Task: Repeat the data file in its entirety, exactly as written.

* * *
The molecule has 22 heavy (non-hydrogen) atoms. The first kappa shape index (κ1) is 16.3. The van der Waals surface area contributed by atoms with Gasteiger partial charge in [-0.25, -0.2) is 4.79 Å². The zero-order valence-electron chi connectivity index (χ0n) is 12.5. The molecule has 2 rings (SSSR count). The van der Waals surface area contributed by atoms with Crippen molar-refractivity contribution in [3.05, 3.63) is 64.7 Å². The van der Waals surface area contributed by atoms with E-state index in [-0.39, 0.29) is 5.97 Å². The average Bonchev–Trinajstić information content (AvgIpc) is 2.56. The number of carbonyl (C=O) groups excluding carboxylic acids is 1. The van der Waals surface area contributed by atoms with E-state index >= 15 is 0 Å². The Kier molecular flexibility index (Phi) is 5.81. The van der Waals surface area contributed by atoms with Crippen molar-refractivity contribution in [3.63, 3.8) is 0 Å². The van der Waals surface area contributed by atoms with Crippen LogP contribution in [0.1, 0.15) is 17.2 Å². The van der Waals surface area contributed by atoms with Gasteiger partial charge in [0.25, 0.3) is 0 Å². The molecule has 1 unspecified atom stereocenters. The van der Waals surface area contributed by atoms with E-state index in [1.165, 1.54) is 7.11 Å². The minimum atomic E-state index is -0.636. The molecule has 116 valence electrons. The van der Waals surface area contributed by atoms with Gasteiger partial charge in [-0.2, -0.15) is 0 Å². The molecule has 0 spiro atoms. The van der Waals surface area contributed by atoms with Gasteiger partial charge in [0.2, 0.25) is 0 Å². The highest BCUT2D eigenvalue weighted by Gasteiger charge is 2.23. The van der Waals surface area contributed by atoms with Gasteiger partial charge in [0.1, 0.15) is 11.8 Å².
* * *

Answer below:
The molecule has 22 heavy (non-hydrogen) atoms. The first kappa shape index (κ1) is 16.3. The van der Waals surface area contributed by atoms with Gasteiger partial charge in [-0.25, -0.2) is 4.79 Å². The zero-order valence-electron chi connectivity index (χ0n) is 12.5. The molecule has 2 rings (SSSR count). The van der Waals surface area contributed by atoms with Crippen molar-refractivity contribution in [3.05, 3.63) is 64.7 Å². The van der Waals surface area contributed by atoms with E-state index in [-0.39, 0.29) is 5.97 Å². The average Bonchev–Trinajstić information content (AvgIpc) is 2.56. The number of carbonyl (C=O) groups excluding carboxylic acids is 1. The van der Waals surface area contributed by atoms with E-state index >= 15 is 0 Å². The Kier molecular flexibility index (Phi) is 5.81. The van der Waals surface area contributed by atoms with Crippen molar-refractivity contribution in [3.63, 3.8) is 0 Å². The van der Waals surface area contributed by atoms with Crippen LogP contribution in [0.1, 0.15) is 17.2 Å². The van der Waals surface area contributed by atoms with Gasteiger partial charge in [0.25, 0.3) is 0 Å². The molecule has 1 unspecified atom stereocenters. The van der Waals surface area contributed by atoms with E-state index in [1.165, 1.54) is 7.11 Å². The minimum atomic E-state index is -0.636. The molecule has 116 valence electrons. The van der Waals surface area contributed by atoms with Gasteiger partial charge in [-0.2, -0.15) is 0 Å². The molecule has 0 spiro atoms. The van der Waals surface area contributed by atoms with Gasteiger partial charge in [0.2, 0.25) is 0 Å². The highest BCUT2D eigenvalue weighted by Gasteiger charge is 2.23. The van der Waals surface area contributed by atoms with Gasteiger partial charge in [0.1, 0.15) is 11.8 Å².